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Dismtssals—Case Of Mr Careless

Volume 91: debated on Friday 15 March 1901

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I beg to ask the Secretary to the Treasury, as representing the Postmaster General, whether he is aware that Mr. Careless, a post office sorter, has recently been dismissed, after sixteen years good conduct service, on a charge of stealing and cashing a postal order value 8s. 6d.; that Mr. Careless denies the charge and demands to be prosecuted so that he may prove his innocence; that the post office, though they have deducted the 8s. 6d. from his pay, refuse to prosecute him; and whether it is in accordance with the rules of the public service to dismiss an old official for stealing, deduct the loss from his wages, and yet refuse to prosecute him when he demands to be tried to prove his innocence.

In reply to the hon. Member I have to state that Mr. Alfred Charles Careless, late a sorter attached to the Circulation Branch at the chief office was recently dismissed by the Postmaster General, as he was of opinion that Mr. Careless was not a fit person to be retained in the service. The Postmaster General is unable to admit the principle that he is bound to prosecute a post office servant for an alleged irregularity before dismissing him. The Postmaster General must in the interest of the public service exercise a discretion in such matters.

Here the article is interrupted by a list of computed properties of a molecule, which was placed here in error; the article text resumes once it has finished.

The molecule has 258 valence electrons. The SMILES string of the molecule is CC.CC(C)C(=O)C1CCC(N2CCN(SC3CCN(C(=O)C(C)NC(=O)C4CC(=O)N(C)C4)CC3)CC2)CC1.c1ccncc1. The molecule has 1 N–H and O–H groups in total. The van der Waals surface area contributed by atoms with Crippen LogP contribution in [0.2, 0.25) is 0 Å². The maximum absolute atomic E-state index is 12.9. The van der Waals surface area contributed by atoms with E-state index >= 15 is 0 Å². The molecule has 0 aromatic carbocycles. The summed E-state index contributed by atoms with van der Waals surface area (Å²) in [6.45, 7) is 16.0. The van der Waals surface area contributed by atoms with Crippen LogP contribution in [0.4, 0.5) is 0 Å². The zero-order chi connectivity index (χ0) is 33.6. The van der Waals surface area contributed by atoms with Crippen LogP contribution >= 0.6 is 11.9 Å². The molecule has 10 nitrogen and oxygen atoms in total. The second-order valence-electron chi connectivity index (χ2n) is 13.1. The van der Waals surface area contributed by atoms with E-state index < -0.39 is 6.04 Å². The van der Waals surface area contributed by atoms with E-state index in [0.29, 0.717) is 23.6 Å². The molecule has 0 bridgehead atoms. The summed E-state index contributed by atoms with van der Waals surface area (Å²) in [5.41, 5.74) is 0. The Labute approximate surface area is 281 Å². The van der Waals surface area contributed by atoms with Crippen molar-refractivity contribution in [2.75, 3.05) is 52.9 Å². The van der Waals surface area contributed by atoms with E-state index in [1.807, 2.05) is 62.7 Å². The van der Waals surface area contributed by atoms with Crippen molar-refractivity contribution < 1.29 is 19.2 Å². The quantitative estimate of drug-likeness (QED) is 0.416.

May I ask whether this sorter was dismissed not for irregularity and unsuitability, but for absolute stealing? Was not the money said to have been stolen deducted from his wages, and has he not asked to be prosecuted for stealing in order to be may have an opportunity of proving his innocence?

There was a deduction made as stated in the question. The reply given to me by the Postmaster General is that which I have read. It says that Mr. Careless was dismissed because the Postmaster General did not think him a fit person to be retained in the service. If Mr. Careless considers himself aggrieved he has his remedy against the Postmaster General, who cannot undertake to order a prosecution in every case in which he feels it necessary to dispense with anyone's service.

Will the Postmaster General defend the action if one is brought?

In view of precedents recently set by another Department, cannot this man, who is unfit for service at home, be sent to Gibraltar?

[No answer was returned.]